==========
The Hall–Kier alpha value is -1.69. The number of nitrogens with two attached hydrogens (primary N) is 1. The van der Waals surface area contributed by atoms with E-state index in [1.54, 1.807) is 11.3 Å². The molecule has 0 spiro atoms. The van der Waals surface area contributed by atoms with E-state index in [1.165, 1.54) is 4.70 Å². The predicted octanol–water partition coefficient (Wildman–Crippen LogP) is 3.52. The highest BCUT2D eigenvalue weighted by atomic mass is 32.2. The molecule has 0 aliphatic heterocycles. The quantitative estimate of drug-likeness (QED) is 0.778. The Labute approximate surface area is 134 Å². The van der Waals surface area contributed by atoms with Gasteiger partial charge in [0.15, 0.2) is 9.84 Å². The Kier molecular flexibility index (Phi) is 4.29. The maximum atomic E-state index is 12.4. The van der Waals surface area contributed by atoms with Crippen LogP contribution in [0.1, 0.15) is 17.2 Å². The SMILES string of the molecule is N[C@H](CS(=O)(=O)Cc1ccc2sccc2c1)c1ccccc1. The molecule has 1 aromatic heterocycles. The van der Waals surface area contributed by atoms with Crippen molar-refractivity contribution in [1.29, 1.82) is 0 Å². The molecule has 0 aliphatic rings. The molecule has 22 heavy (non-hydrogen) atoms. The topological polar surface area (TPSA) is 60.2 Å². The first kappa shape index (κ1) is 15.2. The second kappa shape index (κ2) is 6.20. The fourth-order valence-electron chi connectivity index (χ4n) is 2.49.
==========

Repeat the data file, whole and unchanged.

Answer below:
The Hall–Kier alpha value is -1.69. The number of nitrogens with two attached hydrogens (primary N) is 1. The van der Waals surface area contributed by atoms with E-state index in [1.54, 1.807) is 11.3 Å². The molecule has 0 spiro atoms. The van der Waals surface area contributed by atoms with E-state index in [1.165, 1.54) is 4.70 Å². The predicted octanol–water partition coefficient (Wildman–Crippen LogP) is 3.52. The highest BCUT2D eigenvalue weighted by atomic mass is 32.2. The molecule has 0 aliphatic heterocycles. The quantitative estimate of drug-likeness (QED) is 0.778. The Labute approximate surface area is 134 Å². The van der Waals surface area contributed by atoms with Gasteiger partial charge in [0.15, 0.2) is 9.84 Å². The Kier molecular flexibility index (Phi) is 4.29. The maximum atomic E-state index is 12.4. The van der Waals surface area contributed by atoms with Crippen LogP contribution in [0.1, 0.15) is 17.2 Å². The SMILES string of the molecule is N[C@H](CS(=O)(=O)Cc1ccc2sccc2c1)c1ccccc1. The molecule has 1 aromatic heterocycles. The van der Waals surface area contributed by atoms with Crippen molar-refractivity contribution in [1.29, 1.82) is 0 Å². The molecule has 0 aliphatic rings. The molecule has 22 heavy (non-hydrogen) atoms. The topological polar surface area (TPSA) is 60.2 Å². The first kappa shape index (κ1) is 15.2. The second kappa shape index (κ2) is 6.20. The fourth-order valence-electron chi connectivity index (χ4n) is 2.49.